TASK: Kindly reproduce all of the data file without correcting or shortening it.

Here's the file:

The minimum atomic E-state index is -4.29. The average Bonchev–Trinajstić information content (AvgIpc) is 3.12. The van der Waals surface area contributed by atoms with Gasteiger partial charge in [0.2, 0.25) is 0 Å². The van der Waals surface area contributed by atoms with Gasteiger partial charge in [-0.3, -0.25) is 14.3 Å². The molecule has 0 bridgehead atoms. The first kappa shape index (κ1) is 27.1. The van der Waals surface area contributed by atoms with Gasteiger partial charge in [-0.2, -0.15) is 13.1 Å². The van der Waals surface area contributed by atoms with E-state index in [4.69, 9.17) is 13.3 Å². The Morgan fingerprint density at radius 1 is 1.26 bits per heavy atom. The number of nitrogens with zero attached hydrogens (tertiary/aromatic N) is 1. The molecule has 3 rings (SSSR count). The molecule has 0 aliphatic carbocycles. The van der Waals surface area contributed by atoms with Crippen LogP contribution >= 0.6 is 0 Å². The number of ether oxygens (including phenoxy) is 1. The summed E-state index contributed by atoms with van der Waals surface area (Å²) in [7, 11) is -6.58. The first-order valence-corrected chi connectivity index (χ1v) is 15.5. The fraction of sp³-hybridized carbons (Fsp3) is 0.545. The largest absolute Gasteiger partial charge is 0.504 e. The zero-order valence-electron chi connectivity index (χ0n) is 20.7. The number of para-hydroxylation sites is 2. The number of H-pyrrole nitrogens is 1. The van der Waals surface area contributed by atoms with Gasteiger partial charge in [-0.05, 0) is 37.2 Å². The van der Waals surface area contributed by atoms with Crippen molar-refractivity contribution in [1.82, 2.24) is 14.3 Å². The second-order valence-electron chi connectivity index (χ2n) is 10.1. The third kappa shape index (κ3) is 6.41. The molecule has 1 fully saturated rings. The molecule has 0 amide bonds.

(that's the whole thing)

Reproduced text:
The minimum atomic E-state index is -4.29. The average Bonchev–Trinajstić information content (AvgIpc) is 3.12. The van der Waals surface area contributed by atoms with Gasteiger partial charge in [0.2, 0.25) is 0 Å². The van der Waals surface area contributed by atoms with Gasteiger partial charge in [-0.3, -0.25) is 14.3 Å². The molecule has 0 bridgehead atoms. The first kappa shape index (κ1) is 27.1. The van der Waals surface area contributed by atoms with Gasteiger partial charge in [-0.2, -0.15) is 13.1 Å². The van der Waals surface area contributed by atoms with E-state index in [4.69, 9.17) is 13.3 Å². The Morgan fingerprint density at radius 1 is 1.26 bits per heavy atom. The number of nitrogens with zero attached hydrogens (tertiary/aromatic N) is 1. The molecule has 3 rings (SSSR count). The molecule has 0 aliphatic carbocycles. The van der Waals surface area contributed by atoms with Crippen LogP contribution >= 0.6 is 0 Å². The number of ether oxygens (including phenoxy) is 1. The summed E-state index contributed by atoms with van der Waals surface area (Å²) in [7, 11) is -6.58. The first-order valence-corrected chi connectivity index (χ1v) is 15.5. The fraction of sp³-hybridized carbons (Fsp3) is 0.545. The largest absolute Gasteiger partial charge is 0.504 e. The zero-order valence-electron chi connectivity index (χ0n) is 20.7. The number of para-hydroxylation sites is 2. The number of H-pyrrole nitrogens is 1. The van der Waals surface area contributed by atoms with Gasteiger partial charge in [-0.05, 0) is 37.2 Å². The van der Waals surface area contributed by atoms with Crippen molar-refractivity contribution in [1.82, 2.24) is 14.3 Å². The second-order valence-electron chi connectivity index (χ2n) is 10.1. The third kappa shape index (κ3) is 6.41. The molecule has 1 fully saturated rings. The molecule has 0 amide bonds.